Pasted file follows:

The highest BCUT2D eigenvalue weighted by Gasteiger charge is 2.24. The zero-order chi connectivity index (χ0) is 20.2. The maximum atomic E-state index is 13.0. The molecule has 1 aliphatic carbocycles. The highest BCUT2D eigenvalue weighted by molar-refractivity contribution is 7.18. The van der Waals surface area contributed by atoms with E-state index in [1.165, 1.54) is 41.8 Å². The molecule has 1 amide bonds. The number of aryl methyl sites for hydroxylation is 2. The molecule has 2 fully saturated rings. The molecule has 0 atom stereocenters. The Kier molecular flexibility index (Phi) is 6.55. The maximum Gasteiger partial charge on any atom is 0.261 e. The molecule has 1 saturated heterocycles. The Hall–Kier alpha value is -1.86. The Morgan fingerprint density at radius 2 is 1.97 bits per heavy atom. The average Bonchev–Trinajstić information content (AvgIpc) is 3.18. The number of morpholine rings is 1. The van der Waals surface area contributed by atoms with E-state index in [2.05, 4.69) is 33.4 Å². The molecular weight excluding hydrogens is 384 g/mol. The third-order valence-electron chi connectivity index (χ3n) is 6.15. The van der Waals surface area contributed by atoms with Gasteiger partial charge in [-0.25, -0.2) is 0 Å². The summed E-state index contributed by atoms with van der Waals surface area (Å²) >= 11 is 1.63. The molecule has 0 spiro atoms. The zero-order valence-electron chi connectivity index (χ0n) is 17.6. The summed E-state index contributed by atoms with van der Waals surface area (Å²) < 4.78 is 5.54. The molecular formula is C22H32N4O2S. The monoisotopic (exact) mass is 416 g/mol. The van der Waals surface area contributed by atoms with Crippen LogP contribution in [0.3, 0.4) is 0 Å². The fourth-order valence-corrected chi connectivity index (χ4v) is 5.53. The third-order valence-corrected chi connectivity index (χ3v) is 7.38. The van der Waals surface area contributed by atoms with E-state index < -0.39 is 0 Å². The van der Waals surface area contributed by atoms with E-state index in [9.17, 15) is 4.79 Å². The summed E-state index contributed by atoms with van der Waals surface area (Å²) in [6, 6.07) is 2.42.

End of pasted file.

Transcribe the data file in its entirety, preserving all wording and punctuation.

The highest BCUT2D eigenvalue weighted by Gasteiger charge is 2.24. The zero-order chi connectivity index (χ0) is 20.2. The maximum atomic E-state index is 13.0. The molecule has 1 aliphatic carbocycles. The highest BCUT2D eigenvalue weighted by molar-refractivity contribution is 7.18. The van der Waals surface area contributed by atoms with E-state index in [1.165, 1.54) is 41.8 Å². The molecule has 1 amide bonds. The number of aryl methyl sites for hydroxylation is 2. The molecule has 2 fully saturated rings. The molecule has 0 atom stereocenters. The Kier molecular flexibility index (Phi) is 6.55. The maximum Gasteiger partial charge on any atom is 0.261 e. The molecule has 1 saturated heterocycles. The Hall–Kier alpha value is -1.86. The Morgan fingerprint density at radius 2 is 1.97 bits per heavy atom. The average Bonchev–Trinajstić information content (AvgIpc) is 3.18. The number of morpholine rings is 1. The van der Waals surface area contributed by atoms with E-state index in [2.05, 4.69) is 33.4 Å². The molecular weight excluding hydrogens is 384 g/mol. The third-order valence-electron chi connectivity index (χ3n) is 6.15. The van der Waals surface area contributed by atoms with Gasteiger partial charge in [-0.25, -0.2) is 0 Å². The summed E-state index contributed by atoms with van der Waals surface area (Å²) >= 11 is 1.63. The molecule has 0 spiro atoms. The zero-order valence-electron chi connectivity index (χ0n) is 17.6. The summed E-state index contributed by atoms with van der Waals surface area (Å²) < 4.78 is 5.54. The molecular formula is C22H32N4O2S. The monoisotopic (exact) mass is 416 g/mol. The van der Waals surface area contributed by atoms with Crippen LogP contribution in [0.3, 0.4) is 0 Å². The fourth-order valence-corrected chi connectivity index (χ4v) is 5.53. The third-order valence-corrected chi connectivity index (χ3v) is 7.38. The van der Waals surface area contributed by atoms with E-state index < -0.39 is 0 Å². The van der Waals surface area contributed by atoms with E-state index in [9.17, 15) is 4.79 Å². The summed E-state index contributed by atoms with van der Waals surface area (Å²) in [6, 6.07) is 2.42.